Yesterday, we witnessed an act of domestic terrorism. Let us stand together to condemn this violence and assure our community that our democracy is stronger than this threat.
As events unfolded, we saw disturbing images of violence, racism, and antisemitism. We experienced the chaos of the Capitol under siege. These events and images can be confusing and distressing, and our youth are foremost on our minds.
As always, our staff is prepared to support scholars today and assure them that our democracy is stable and we will see the peaceful transition of power. In moments like these, children respond in dramatically different ways. Some may exhibit a great deal of anxiety, while others may appear unaffected or would prefer not to discuss the matter, at least in the short-term. A range of responses is perfectly normal. If your child/ren are in need, please reach out to your child’s Crew leader or the appropriate grade-level counselor. Please call McAuliffe if you are unsure how to contact someone.
Moments like these call upon untapped strengths of all of us as parents, guardians, and caregivers. We might ourselves be shaken, but we also know that when our children see violence and instability, they need calm and confidence from us. For those at home contemplating conversations with children, here are some tips from child therapist Alice Barber:
Tell them that yesterday was a sad day for our country.
Tell them that they are okay.
Tell them that you are okay.
Give them some of the facts.
Tell them that the people who entered the Capitol building are no longer there.
Tell them that the people who entered the building were not protesters.
Tell them that protesting is something that people do to move our country forward when there are injustices.
Tell them that these rioters were wrong to do this.
Tell them that they picked yesterday to enter this building because yesterday was the day when the next president of the United States (Joe Biden) and the Vice President (Kamala Harris) were going to be affirmed by the workers in the building.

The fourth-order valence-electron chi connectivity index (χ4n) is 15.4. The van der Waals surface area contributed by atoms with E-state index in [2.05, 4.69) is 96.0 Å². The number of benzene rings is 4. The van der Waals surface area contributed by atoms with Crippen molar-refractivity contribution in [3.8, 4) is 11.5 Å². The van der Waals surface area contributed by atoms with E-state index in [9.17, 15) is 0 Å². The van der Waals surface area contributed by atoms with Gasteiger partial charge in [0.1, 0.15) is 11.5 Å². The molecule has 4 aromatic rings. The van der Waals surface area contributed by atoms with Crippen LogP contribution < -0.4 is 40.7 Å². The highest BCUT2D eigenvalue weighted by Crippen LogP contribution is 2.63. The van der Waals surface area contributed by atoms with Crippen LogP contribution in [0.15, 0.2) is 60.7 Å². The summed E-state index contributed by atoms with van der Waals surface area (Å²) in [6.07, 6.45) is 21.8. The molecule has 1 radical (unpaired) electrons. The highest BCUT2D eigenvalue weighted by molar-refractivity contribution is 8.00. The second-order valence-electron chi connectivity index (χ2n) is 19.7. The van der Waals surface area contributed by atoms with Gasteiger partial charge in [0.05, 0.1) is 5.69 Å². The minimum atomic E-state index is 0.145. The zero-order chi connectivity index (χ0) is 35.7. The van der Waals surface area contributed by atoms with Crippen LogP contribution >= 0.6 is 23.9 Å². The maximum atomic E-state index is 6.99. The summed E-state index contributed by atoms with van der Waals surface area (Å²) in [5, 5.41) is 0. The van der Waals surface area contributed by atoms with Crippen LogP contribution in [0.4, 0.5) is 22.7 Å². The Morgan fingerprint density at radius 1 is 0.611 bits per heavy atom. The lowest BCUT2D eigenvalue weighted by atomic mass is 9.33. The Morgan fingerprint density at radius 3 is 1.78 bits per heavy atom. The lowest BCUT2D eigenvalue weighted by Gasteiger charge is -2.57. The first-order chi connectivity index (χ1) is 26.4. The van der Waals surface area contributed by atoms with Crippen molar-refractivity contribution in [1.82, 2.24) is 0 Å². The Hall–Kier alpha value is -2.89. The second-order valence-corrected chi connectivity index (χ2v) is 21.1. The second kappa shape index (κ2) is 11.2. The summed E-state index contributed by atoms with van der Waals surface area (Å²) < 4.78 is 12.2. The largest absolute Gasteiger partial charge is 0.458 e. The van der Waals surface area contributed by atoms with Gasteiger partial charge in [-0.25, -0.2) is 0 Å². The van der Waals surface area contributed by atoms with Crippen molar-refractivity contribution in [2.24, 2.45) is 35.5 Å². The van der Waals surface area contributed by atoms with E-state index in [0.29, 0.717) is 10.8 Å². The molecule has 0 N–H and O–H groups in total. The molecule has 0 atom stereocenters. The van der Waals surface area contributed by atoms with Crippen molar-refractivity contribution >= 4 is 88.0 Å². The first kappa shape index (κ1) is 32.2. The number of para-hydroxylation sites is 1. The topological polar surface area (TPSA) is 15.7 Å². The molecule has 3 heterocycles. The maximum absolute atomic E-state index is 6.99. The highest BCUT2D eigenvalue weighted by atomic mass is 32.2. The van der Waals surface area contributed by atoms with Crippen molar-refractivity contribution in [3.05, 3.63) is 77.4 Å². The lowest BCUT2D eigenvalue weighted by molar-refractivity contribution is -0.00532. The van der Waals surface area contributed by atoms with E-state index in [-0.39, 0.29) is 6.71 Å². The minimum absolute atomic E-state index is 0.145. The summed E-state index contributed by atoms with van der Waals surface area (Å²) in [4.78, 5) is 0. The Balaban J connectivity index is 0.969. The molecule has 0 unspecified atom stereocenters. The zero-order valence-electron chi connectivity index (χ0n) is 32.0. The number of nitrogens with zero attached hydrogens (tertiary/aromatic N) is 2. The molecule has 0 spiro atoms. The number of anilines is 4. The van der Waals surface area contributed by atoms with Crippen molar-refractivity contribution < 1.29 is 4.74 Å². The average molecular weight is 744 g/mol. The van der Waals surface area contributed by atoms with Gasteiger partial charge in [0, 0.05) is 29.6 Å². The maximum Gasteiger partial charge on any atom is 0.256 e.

Tell them that the people who wrongly entered the building did so because they wanted to stop this process.
Tell them that they didn’t succeed in stopping the process, that the process was delayed for a few hours but the workers went back to work and affirmed the new President and Vice President before the night was over.
Tell then they can ask questions, that you may not have all the answers, but you will try to figure them out.
Tell them about how racism is the underpinning of much of the actions of these rioters.
Tell them about how some leaders can be dangerous. When they are ready, give specific examples.
Tell them that, when they are older, voting will be a very, very important job for them to do.
Tell them to always work hard to make sure all votes count.
As I wrote just before Election Day, McAuliffe believes that an intense commitment to self and community will foster a more just and equitable future. We extol civil rights, the precious value of free and fair elections, and the power of an educated populace taking action. We believe that our motto — “We Are Crew, Not Passengers” — should be the rallying cry of everyone across this land.
We also stand with the Massachusetts Charter Public School Association: it is not lost upon us that the manner in which these acts of violence have been addressed by law enforcement stands in direct contrast to the way that peaceful Black Lives Matter protests were treated not too long ago. These acts and the response to these acts are not just an assault on the fabric of our democracy, but they also continue to illuminate and lay bare the double-standard that is applied in our country based on race.
Let us move forward together, with confidence, in support of each other during this difficult time.